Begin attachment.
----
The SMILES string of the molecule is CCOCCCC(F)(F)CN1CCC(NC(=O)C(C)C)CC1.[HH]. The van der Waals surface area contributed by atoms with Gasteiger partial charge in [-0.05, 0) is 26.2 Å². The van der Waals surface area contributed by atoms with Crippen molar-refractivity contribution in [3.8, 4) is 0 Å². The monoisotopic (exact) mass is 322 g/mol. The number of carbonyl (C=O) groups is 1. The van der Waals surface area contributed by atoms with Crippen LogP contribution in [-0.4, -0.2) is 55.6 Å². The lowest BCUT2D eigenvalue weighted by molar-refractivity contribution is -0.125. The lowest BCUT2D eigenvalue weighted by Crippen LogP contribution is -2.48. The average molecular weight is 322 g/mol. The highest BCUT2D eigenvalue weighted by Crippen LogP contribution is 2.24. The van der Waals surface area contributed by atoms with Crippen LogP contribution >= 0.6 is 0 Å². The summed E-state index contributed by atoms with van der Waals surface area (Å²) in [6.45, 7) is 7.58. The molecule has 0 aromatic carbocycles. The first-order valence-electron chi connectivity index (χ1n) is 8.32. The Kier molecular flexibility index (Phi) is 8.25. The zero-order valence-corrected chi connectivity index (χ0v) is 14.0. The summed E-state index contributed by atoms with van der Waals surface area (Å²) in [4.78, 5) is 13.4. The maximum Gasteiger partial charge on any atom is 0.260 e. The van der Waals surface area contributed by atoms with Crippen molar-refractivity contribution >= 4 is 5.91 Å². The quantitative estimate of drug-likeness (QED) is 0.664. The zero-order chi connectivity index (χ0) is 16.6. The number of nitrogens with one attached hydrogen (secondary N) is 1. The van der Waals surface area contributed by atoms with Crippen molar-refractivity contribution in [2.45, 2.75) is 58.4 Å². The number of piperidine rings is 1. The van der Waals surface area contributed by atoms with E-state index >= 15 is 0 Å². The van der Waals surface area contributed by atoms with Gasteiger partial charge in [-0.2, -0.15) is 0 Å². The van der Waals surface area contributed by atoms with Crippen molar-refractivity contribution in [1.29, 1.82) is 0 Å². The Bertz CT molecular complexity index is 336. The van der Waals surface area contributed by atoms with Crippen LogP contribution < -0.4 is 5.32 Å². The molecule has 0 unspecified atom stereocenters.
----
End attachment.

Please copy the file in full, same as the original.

The SMILES string of the molecule is CCOCCCC(F)(F)CN1CCC(NC(=O)C(C)C)CC1.[HH]. The van der Waals surface area contributed by atoms with Gasteiger partial charge in [-0.05, 0) is 26.2 Å². The van der Waals surface area contributed by atoms with Crippen molar-refractivity contribution in [3.8, 4) is 0 Å². The monoisotopic (exact) mass is 322 g/mol. The number of carbonyl (C=O) groups is 1. The van der Waals surface area contributed by atoms with Crippen LogP contribution in [-0.4, -0.2) is 55.6 Å². The lowest BCUT2D eigenvalue weighted by molar-refractivity contribution is -0.125. The lowest BCUT2D eigenvalue weighted by Crippen LogP contribution is -2.48. The average molecular weight is 322 g/mol. The highest BCUT2D eigenvalue weighted by Crippen LogP contribution is 2.24. The van der Waals surface area contributed by atoms with Crippen LogP contribution >= 0.6 is 0 Å². The summed E-state index contributed by atoms with van der Waals surface area (Å²) in [6.45, 7) is 7.58. The molecule has 0 aromatic carbocycles. The first-order valence-electron chi connectivity index (χ1n) is 8.32. The Kier molecular flexibility index (Phi) is 8.25. The zero-order valence-corrected chi connectivity index (χ0v) is 14.0. The summed E-state index contributed by atoms with van der Waals surface area (Å²) in [4.78, 5) is 13.4. The maximum Gasteiger partial charge on any atom is 0.260 e. The van der Waals surface area contributed by atoms with Crippen molar-refractivity contribution >= 4 is 5.91 Å². The quantitative estimate of drug-likeness (QED) is 0.664. The zero-order chi connectivity index (χ0) is 16.6. The number of nitrogens with one attached hydrogen (secondary N) is 1. The van der Waals surface area contributed by atoms with Crippen molar-refractivity contribution in [2.45, 2.75) is 58.4 Å². The number of piperidine rings is 1. The van der Waals surface area contributed by atoms with E-state index >= 15 is 0 Å². The van der Waals surface area contributed by atoms with Gasteiger partial charge in [-0.2, -0.15) is 0 Å². The van der Waals surface area contributed by atoms with Crippen molar-refractivity contribution in [1.29, 1.82) is 0 Å². The Bertz CT molecular complexity index is 336. The van der Waals surface area contributed by atoms with Crippen LogP contribution < -0.4 is 5.32 Å². The molecule has 0 unspecified atom stereocenters.